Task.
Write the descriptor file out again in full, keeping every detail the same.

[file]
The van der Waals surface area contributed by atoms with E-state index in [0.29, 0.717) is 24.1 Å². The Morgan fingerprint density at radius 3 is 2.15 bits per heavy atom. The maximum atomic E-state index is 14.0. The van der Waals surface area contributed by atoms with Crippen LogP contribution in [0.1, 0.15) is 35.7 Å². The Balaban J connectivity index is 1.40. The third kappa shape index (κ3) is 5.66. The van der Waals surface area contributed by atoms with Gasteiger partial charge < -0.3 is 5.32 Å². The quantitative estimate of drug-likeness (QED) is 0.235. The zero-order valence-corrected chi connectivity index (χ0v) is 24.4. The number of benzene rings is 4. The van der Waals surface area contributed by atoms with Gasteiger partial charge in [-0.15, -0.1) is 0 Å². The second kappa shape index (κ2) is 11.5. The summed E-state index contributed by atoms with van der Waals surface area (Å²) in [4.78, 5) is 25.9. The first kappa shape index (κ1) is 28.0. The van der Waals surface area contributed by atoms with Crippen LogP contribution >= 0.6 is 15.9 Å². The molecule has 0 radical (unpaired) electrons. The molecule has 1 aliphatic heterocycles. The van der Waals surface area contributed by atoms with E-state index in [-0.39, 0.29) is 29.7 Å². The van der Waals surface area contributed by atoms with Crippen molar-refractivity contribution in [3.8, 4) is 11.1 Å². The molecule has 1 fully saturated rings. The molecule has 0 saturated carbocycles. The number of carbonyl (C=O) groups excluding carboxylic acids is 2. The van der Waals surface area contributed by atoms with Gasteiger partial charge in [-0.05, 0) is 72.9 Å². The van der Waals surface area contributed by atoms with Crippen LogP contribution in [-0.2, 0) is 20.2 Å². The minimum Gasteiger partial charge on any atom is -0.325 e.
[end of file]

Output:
The van der Waals surface area contributed by atoms with E-state index in [0.29, 0.717) is 24.1 Å². The Morgan fingerprint density at radius 3 is 2.15 bits per heavy atom. The maximum atomic E-state index is 14.0. The van der Waals surface area contributed by atoms with Crippen LogP contribution in [0.1, 0.15) is 35.7 Å². The Balaban J connectivity index is 1.40. The third kappa shape index (κ3) is 5.66. The van der Waals surface area contributed by atoms with Gasteiger partial charge < -0.3 is 5.32 Å². The quantitative estimate of drug-likeness (QED) is 0.235. The zero-order valence-corrected chi connectivity index (χ0v) is 24.4. The number of benzene rings is 4. The van der Waals surface area contributed by atoms with Gasteiger partial charge in [-0.15, -0.1) is 0 Å². The second kappa shape index (κ2) is 11.5. The summed E-state index contributed by atoms with van der Waals surface area (Å²) in [4.78, 5) is 25.9. The first kappa shape index (κ1) is 28.0. The van der Waals surface area contributed by atoms with Crippen LogP contribution >= 0.6 is 15.9 Å². The molecule has 0 radical (unpaired) electrons. The molecule has 1 aliphatic heterocycles. The van der Waals surface area contributed by atoms with E-state index in [-0.39, 0.29) is 29.7 Å². The van der Waals surface area contributed by atoms with Crippen molar-refractivity contribution in [3.8, 4) is 11.1 Å². The molecule has 1 fully saturated rings. The molecule has 0 saturated carbocycles. The number of carbonyl (C=O) groups excluding carboxylic acids is 2. The van der Waals surface area contributed by atoms with Gasteiger partial charge in [-0.05, 0) is 72.9 Å². The van der Waals surface area contributed by atoms with Crippen LogP contribution in [-0.2, 0) is 20.2 Å². The minimum Gasteiger partial charge on any atom is -0.325 e.